When I first decided to turn my public speaking into a profession I began, as is my wont, to research how best to do so. As I explored the subject it dawned on me there was more to being a good or great speaker than might first appear. I simply had not realised how much work, skill and practice you have to put into any form of public speaking to stand out from the crowd but once I did I put myself under an intense 12 month ‘apprenticeship’ of learning.
One of the learning methods I adopted was watching other speakers to find out what they did that was both good and bad. There is such a wide variety of speakers ranging from those that deliver for their employers, workshop speakers, conference speakers, masters of ceremonies, toastmasters…the list goes on. YouTube became one of my best resources as did watching live performances, showcases and turning up for meetings at my local Professional Speaking Association.
One of my passions is cooking so the best analogy I used to help me visualise how I wanted my talk to look and feel was sugar-work.
If done right the melting of sugar to just the right temperature and then spinning it into fantastical sparkling shapes or delicate bejewelled baskets can bring gasps from your audience and get them salivating to try your creation it adorns. I have seen many great speakers who epitomise this with their spoken word and it is towards this I aspire.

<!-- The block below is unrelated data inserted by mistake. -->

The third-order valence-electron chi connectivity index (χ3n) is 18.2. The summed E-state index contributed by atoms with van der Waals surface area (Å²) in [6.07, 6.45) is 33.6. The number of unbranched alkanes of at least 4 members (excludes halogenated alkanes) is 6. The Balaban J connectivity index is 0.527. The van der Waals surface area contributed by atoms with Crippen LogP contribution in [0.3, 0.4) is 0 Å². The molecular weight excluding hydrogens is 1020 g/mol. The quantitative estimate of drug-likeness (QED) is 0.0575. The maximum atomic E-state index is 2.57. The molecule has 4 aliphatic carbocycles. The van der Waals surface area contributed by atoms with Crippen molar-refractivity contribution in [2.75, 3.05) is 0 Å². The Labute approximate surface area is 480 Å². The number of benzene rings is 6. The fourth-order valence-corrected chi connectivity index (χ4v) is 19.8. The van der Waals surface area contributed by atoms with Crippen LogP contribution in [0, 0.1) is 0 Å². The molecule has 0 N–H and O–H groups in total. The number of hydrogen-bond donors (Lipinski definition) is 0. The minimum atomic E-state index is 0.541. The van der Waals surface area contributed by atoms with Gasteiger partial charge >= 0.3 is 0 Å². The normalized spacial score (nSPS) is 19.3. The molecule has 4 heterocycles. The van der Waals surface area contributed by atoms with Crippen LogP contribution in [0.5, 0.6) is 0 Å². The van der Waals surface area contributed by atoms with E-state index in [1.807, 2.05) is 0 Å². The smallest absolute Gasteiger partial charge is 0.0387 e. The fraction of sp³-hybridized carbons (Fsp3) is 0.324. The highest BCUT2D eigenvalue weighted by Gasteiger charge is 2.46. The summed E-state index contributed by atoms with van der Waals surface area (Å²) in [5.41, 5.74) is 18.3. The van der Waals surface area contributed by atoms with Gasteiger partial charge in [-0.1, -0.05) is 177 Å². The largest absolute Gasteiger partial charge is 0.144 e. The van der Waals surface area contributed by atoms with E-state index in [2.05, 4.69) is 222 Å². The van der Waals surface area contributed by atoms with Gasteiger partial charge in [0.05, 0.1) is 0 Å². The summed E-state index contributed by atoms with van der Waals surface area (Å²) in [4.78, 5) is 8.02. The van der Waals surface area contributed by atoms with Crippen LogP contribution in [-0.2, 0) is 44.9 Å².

Sadly I have also seen other examples of what can go wrong;
If you approach speaking with the ‘fly by the seat of your pants’ attitude (ie. no preparation and no practice) then it is just like turning your back on the melting sugar. It burns, looks unsightly and ultimately leads to you throwing the pan with its contents away.
But be careful not to overwork it too. Again, just like stirring sugar continuously, agitating and over practising your talk leads to it become unmanageable, stiff and eventually your spoon ends up stuck fast in it!
Because I deliver bespoke keynotes each time I personally start to prepare about a month away from my booking. From 3 weeks out I do a lot of practicing, tweaking, honing and polishing what I am going to say but, a few days away from the actual date I stop.
I leave it alone and force myself not to change it in anyway.
Only in the last few hours before the event I allow myself to go over my talk once, slowly and with only minor adjustments if really necessary.
I have found that this helps me know exactly what I am going to be talking to my audience about so I can speak with confidence. But, by halting the process, it also allows me to deliver it in a fresh, natural way with my genuine nature, feelings and humour showing which, in turn, creates a personal connection with my audience.
So my advice is to stand back from your talk and compare it to whatever you are passionate about. Consider the best and worst examples of your passion and then visualise your talk in those terms before starting work on it. To use my analogy, work on creating a melt in the mouth brandy-snap rather than serving up a jawbreaker!